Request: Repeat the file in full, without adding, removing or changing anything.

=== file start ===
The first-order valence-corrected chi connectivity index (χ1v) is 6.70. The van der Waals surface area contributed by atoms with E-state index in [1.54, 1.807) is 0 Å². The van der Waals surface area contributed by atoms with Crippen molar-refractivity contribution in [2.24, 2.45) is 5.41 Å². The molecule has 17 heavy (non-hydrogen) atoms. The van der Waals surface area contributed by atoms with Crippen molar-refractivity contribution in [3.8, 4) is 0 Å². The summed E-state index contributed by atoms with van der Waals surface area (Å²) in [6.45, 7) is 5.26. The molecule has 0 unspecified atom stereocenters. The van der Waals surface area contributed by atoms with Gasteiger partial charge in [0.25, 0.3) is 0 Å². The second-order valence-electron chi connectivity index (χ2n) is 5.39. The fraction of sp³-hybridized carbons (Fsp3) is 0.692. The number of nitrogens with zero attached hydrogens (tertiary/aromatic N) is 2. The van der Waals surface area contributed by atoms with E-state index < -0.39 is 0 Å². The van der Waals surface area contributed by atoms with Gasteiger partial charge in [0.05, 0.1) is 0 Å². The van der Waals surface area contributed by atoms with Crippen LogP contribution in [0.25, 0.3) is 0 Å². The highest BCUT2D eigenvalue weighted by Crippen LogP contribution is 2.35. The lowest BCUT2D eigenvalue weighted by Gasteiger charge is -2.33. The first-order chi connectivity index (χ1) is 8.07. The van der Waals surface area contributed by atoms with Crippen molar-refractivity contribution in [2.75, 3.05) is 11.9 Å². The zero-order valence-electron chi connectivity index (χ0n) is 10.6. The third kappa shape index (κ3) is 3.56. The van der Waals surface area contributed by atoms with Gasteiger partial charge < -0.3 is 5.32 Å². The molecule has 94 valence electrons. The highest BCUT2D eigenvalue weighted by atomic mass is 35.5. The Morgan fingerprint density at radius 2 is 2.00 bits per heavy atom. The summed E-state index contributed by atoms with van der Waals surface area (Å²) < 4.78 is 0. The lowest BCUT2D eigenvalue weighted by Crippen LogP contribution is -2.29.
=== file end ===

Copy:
The first-order valence-corrected chi connectivity index (χ1v) is 6.70. The van der Waals surface area contributed by atoms with E-state index in [1.54, 1.807) is 0 Å². The van der Waals surface area contributed by atoms with Crippen molar-refractivity contribution in [2.24, 2.45) is 5.41 Å². The molecule has 17 heavy (non-hydrogen) atoms. The van der Waals surface area contributed by atoms with Crippen molar-refractivity contribution in [3.8, 4) is 0 Å². The summed E-state index contributed by atoms with van der Waals surface area (Å²) in [6.45, 7) is 5.26. The molecule has 0 unspecified atom stereocenters. The van der Waals surface area contributed by atoms with Gasteiger partial charge in [0.25, 0.3) is 0 Å². The second-order valence-electron chi connectivity index (χ2n) is 5.39. The fraction of sp³-hybridized carbons (Fsp3) is 0.692. The number of nitrogens with zero attached hydrogens (tertiary/aromatic N) is 2. The van der Waals surface area contributed by atoms with E-state index < -0.39 is 0 Å². The van der Waals surface area contributed by atoms with Gasteiger partial charge in [0.05, 0.1) is 0 Å². The van der Waals surface area contributed by atoms with Crippen LogP contribution in [0.25, 0.3) is 0 Å². The highest BCUT2D eigenvalue weighted by Crippen LogP contribution is 2.35. The lowest BCUT2D eigenvalue weighted by Gasteiger charge is -2.33. The first-order chi connectivity index (χ1) is 8.07. The van der Waals surface area contributed by atoms with Crippen molar-refractivity contribution in [2.75, 3.05) is 11.9 Å². The zero-order valence-electron chi connectivity index (χ0n) is 10.6. The third kappa shape index (κ3) is 3.56. The van der Waals surface area contributed by atoms with Gasteiger partial charge < -0.3 is 5.32 Å². The molecule has 94 valence electrons. The highest BCUT2D eigenvalue weighted by atomic mass is 35.5. The Morgan fingerprint density at radius 2 is 2.00 bits per heavy atom. The summed E-state index contributed by atoms with van der Waals surface area (Å²) < 4.78 is 0. The lowest BCUT2D eigenvalue weighted by Crippen LogP contribution is -2.29.